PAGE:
Princess for a Day

Elizabeth May
Sorry, folks, I have been too busy to write something fresh the last day or so. My 15 year old daughter wrote this blog and I thought I'd like to share it in the spot where my blog should be! It is going well. Please continue to alert your friends in London that they have an amazing opportunity to change Canadian politics.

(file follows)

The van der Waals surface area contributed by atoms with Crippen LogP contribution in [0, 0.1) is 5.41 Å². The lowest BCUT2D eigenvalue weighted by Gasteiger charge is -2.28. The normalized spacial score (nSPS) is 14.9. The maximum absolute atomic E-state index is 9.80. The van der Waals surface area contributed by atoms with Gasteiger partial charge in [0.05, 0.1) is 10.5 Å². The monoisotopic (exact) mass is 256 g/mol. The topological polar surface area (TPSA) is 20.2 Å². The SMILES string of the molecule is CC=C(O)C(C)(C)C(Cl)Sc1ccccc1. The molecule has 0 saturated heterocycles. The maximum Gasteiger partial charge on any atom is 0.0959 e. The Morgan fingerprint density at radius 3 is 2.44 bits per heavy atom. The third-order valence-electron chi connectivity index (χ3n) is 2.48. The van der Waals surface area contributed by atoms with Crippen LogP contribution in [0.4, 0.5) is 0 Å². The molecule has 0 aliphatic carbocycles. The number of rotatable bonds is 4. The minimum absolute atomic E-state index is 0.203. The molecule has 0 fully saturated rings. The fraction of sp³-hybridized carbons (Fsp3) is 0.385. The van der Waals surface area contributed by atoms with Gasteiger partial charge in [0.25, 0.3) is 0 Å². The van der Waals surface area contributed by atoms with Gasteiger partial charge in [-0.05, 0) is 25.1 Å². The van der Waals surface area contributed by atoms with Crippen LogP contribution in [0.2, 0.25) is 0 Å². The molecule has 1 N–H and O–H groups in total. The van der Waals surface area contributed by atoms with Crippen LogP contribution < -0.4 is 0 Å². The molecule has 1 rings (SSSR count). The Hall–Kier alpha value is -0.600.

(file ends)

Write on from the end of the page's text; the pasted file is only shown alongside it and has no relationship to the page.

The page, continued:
- Elizabeth Princess for a Day “It ain’t easy being Queen.” Thus reads the sign I find hanging on the wall of my mom’s new room. As I lay out my foam mattress and sleeping bag, she fondly recounts the heroic tales of her mini-victories. The green house also known as “the palace” or “the chateau” is an unfurnished home with soft carpets for all the campaign volunteers. And, as I realized this morning, there are many such admirable people. Our morning began when Susan, our “driver” picked us up for a “meeting” at the Green Party Office. We were surrounded by a whirlwind of faces and names all of which my mom knows better than the back of her hand. The gathering watched as she rallied the troops and interjected while each of the assembled crowd introduced themselves. After a briefing on the ways of a canvasser, the volunteers broke into small groups, collected polling data and bravely faced uncharted doors. Before lunch, we leafleted and polled either side of Coombs Ave. Then we decided to hit the mall. The politics of persuasion proved tricky in a shopping centre. Perhaps people felt uncomfortable with the fact that they usually didn’t have much of an escape route. Cautiously, the fearless leader approached the Saturday shoppers with friendly smiles and hand outstretched. Occasionally, they frown or nod discouragingly. Sometimes they just keep walking. But then a head turns- “Are you Elizabeth May?” someone behind you says. “Yes, hi. And this is my daughter Victoria Cate,” she replies. Mixed in with our Cherryhill Mall campaign is a delicious lunch at ‘Good 4 U’ in the food court. We are surprised to find a delicious selection of vegetarian curries and other Indian dishes. As we eat naan bread and inhale cardamom, Susan exclaims that they haven’t eaten such a good meal all week. After a long afternoon of knocking on doors, though, my mom and I are able to enjoy another lovely meal. We spend one hour eating dinner with Cheri and Patrick, the parents of a cherished volunteer. Then Susan whisks us away, bearing with us donations of truffles and promises of recipes to be delivered via campaign HQ. Our evening was divided between an inspiring movie at the Jewish Film Festival and a silent auction at the Waldorf School. My mom and I were both touched by “Knowledge is the Beginning”, a documentary of a youth orchestra in the Middle East headed by Daniel Barenboim and Edward Said. This beautiful story shows the evolution of one man’s idea into a harmonious project that broke down cultural barriers and sparked mutual understanding and respect in a group of youths from Palestine, Israel, Lebanon, Egypt, Syria and other countries. The levels on which this effort affected the young musicians gave a hopeful message to the audience. As the time to sway the voters narrows to only a few days, I wish there was a way for all Londoners to meet with my mom and ask her about her views and policies. There’s no doubt in my mind that, had she fifteen minutes in which to speak to every resident of London-north centre, she would win in a landslide. As it is, it’s nice, having come here, to feel that she has a good shot at being an MP. The word is spreading; MAYNIA is on the way. I’ll soon be packing my bags and speeding back to Ottawa by train. I’ll be back here for election-day. Hopefully my Queen mum will be elected, and I’ll have much more time to spend here.